If you happen to be a marvelous cover designer, formatter, marketer, etc.? Whee, congrats. For those of us who aren’t, well. The competition in all of publishing is stiff. You need to stand out while pinging recognisable aspects (have an eye-catching cover that is indicative of its genre). You need a professionally put-together product. Editing, formatting, and designing a book is not cheap. If you’re on your own and can’t do any of it yourself and can’t trade resources with others, it can easily run thousands. While you can just slap a book up on Amazon with relative ease, if you want to be successful, the chances of that working are…not great.

When my first book deals dissolved due to company restructuring, I self-published the books that had been acquired. And they did really well! They’re still doing well! But there is no way in hell I would have been able to do such a thing if I’d had to pay up front for stuff. I had a friend who traded me for my first several covers. Without that, I would not be doing what I’m doing right now. Looking forward, I will be eschewing print versions of my self-pubbed books because they don’t sell well enough to justify the extra several hundred dollars overhead for each book.

Access is Intersectional

You’ve seen the large and looming discussion about con spaces and accessibility, right? No? Here. And here. And here.

Class is a big part of the pie when we’re talking about access, but class often intersects with other aspects that influence a person’s way of going through the world. If you navigate the world in a wheelchair, that changes any number of things. If you’re poor and in a wheelchair, you may assume additional financial barriers as well as the consistent worry that when you get where you’re going, you physically won’t be able to access rooms, panels, parties, etc. This goes right along with discussions of race, sexuality, mental illness, gender identity, and more. It’s one thing to be able to afford the money cost of going to a professional event or participating in a professional circle of some kind, and it’s something else to also have to consider one’s physical safety beyond the level of “what if I get into a fender bender?” or “what if a dragon actually attacks Dragon*Con?”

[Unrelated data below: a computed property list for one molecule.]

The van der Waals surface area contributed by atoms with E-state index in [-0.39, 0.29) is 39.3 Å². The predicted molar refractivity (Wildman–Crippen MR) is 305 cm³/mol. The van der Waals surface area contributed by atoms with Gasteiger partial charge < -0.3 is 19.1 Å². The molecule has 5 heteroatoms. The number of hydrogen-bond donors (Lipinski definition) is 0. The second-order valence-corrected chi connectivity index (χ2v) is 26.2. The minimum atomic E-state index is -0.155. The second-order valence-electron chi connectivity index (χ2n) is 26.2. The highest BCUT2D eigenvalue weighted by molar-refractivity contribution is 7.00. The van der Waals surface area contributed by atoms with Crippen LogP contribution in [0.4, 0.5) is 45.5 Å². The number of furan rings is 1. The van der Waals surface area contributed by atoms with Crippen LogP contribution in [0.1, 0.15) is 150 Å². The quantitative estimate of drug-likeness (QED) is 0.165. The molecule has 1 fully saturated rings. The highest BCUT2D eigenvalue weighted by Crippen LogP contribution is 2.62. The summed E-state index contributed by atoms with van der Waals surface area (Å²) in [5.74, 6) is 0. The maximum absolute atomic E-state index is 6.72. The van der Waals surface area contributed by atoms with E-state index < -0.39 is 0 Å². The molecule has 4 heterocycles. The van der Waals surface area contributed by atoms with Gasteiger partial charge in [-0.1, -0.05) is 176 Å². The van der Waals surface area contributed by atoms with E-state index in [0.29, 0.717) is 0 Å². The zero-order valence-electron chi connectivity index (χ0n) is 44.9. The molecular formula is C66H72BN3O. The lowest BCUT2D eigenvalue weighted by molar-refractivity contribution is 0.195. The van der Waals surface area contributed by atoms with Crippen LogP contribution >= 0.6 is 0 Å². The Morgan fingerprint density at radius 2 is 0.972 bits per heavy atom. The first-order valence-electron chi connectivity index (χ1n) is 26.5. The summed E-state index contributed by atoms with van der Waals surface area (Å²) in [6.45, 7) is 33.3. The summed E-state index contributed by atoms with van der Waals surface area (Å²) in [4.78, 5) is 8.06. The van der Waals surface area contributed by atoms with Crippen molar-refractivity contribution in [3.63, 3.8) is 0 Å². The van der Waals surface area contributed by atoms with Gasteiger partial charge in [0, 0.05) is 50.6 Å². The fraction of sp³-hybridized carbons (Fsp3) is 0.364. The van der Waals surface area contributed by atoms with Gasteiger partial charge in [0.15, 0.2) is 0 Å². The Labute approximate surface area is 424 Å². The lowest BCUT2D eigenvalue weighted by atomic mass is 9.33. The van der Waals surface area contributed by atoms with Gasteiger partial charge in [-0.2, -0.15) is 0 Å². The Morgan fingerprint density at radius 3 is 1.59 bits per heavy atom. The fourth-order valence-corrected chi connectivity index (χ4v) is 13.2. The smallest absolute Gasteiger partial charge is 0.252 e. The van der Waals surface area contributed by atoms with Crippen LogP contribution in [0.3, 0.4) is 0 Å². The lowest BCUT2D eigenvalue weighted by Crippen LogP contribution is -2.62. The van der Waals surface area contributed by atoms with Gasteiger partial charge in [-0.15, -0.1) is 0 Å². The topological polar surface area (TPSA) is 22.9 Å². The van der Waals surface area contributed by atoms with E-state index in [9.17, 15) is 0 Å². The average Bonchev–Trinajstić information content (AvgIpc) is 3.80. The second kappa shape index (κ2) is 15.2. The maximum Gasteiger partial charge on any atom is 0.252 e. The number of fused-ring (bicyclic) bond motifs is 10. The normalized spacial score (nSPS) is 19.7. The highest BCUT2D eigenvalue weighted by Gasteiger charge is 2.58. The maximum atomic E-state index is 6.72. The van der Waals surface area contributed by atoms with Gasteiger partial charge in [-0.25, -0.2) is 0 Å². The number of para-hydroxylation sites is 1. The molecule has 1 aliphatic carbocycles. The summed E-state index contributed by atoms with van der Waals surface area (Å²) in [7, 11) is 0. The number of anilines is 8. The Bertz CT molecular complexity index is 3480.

This also goes beyond the monetary and physical. When you’re querying or submitting as a member of any marginalised group, you know — you know — that you have to wonder if each rejection is because of the quality of your work or if it is that something else. If it’s your queerness, your gender identity, that your name “sounds” Black, that your characters are POC. Sometimes you’ll get told flat out that such and such agent or editor already has a “bipolar book.” (True story that has happened to people I know.) Sometimes you’ll get told that something you wrote isn’t commercial enough, and you know that such phrases are coded because while all marginalised people are brought up with the necessity of engaging with stories that don’t reflect us, all marginalised people are told implicitly and explicitly that our stories are other and that the majority demographics won’t find them accessible. Which, you know. Irony in action, to be told that you can’t access your field because the status quo might find you unaccessible when you are required by default to find them accessible.

Access is an Issue on All Levels

Publishing as an industry is not known for its high salaries. To get in on the agent/editor side, you often start with unpaid internships. In Manhattan, most likely. Last time I checked, the price of living in or near Manhattan is demonstrably higher than free.

This creates a dearth of people from the start who don’t have the means of support for the one or two or more years it might take to start earning any kind of salary at all. A full time unpaid internship and a part time job isn’t going to cut it in one of the world’s most expensive cities. This access to the ability to become part of the decision making squad is a demonstrated issue. On the writing side as well, publishing is a long game of no money. I was writing with the goal of it being my career for over ten years and had written seven completed novels before I saw a single cheque. I spent 2009-2015 working 80-100 hours a week in a fever to kick start my career. I don’t have health insurance. I have no children and don’t want any. I (knock on wood) have not had an major health catastrophes. (Though I should note that I have multiple health issues that are going unaddressed because ‘Murica.) Aside from the mountain of debt that comes from having borrowed my way to a degree and credit cards that saved my arse once upon an extra hard time, I have relatively few expenses, and…I can still barely get by. My body can’t take working 80-100+ hour weeks anymore.

I’m far from alone. Most of the writers I know are really struggling. It is an absolute luxury to be able to write without worrying about money. To write or pursue your chosen career path knowing your bills are paid, your health is cared for, your kids are fed, your home is yours. When you’re starting out a career and you hear that you should to go to conventions and conferences, you slowly deflate when you start figuring out how much that will cost you. What you see peers doing suddenly is insurmountable for you yourself.

Access Isn’t Bootstrap-able